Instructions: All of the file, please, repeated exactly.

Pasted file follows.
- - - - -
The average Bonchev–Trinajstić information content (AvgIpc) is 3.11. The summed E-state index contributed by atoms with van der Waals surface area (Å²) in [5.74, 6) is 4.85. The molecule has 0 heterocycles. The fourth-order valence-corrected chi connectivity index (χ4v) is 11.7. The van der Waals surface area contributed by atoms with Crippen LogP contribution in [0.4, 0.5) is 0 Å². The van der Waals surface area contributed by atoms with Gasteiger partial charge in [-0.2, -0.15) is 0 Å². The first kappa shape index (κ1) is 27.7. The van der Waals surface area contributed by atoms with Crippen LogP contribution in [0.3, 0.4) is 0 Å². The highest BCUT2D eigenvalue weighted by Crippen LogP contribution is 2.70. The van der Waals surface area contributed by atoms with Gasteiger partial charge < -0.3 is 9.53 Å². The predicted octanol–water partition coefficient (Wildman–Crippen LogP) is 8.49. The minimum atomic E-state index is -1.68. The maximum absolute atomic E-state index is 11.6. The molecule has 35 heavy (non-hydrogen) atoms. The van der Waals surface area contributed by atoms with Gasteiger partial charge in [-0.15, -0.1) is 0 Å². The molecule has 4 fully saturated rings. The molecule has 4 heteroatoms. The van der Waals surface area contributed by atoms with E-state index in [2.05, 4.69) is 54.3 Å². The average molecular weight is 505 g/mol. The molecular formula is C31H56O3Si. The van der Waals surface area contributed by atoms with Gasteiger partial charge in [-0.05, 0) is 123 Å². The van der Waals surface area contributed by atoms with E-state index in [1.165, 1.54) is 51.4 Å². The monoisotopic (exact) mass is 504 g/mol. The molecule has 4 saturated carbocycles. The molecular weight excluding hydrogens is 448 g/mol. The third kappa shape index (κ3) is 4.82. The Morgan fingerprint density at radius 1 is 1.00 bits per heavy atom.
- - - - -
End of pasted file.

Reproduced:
The average Bonchev–Trinajstić information content (AvgIpc) is 3.11. The summed E-state index contributed by atoms with van der Waals surface area (Å²) in [5.74, 6) is 4.85. The molecule has 0 heterocycles. The fourth-order valence-corrected chi connectivity index (χ4v) is 11.7. The van der Waals surface area contributed by atoms with Crippen LogP contribution in [0.4, 0.5) is 0 Å². The van der Waals surface area contributed by atoms with Gasteiger partial charge in [-0.2, -0.15) is 0 Å². The first kappa shape index (κ1) is 27.7. The van der Waals surface area contributed by atoms with Crippen LogP contribution in [0.3, 0.4) is 0 Å². The highest BCUT2D eigenvalue weighted by Crippen LogP contribution is 2.70. The van der Waals surface area contributed by atoms with Gasteiger partial charge < -0.3 is 9.53 Å². The predicted octanol–water partition coefficient (Wildman–Crippen LogP) is 8.49. The minimum atomic E-state index is -1.68. The maximum absolute atomic E-state index is 11.6. The molecule has 35 heavy (non-hydrogen) atoms. The van der Waals surface area contributed by atoms with Gasteiger partial charge in [-0.15, -0.1) is 0 Å². The molecule has 4 fully saturated rings. The molecule has 4 heteroatoms. The van der Waals surface area contributed by atoms with E-state index in [2.05, 4.69) is 54.3 Å². The average molecular weight is 505 g/mol. The molecular formula is C31H56O3Si. The van der Waals surface area contributed by atoms with Gasteiger partial charge in [-0.05, 0) is 123 Å². The van der Waals surface area contributed by atoms with E-state index in [1.165, 1.54) is 51.4 Å². The monoisotopic (exact) mass is 504 g/mol. The molecule has 4 saturated carbocycles. The molecular weight excluding hydrogens is 448 g/mol. The third kappa shape index (κ3) is 4.82. The Morgan fingerprint density at radius 1 is 1.00 bits per heavy atom.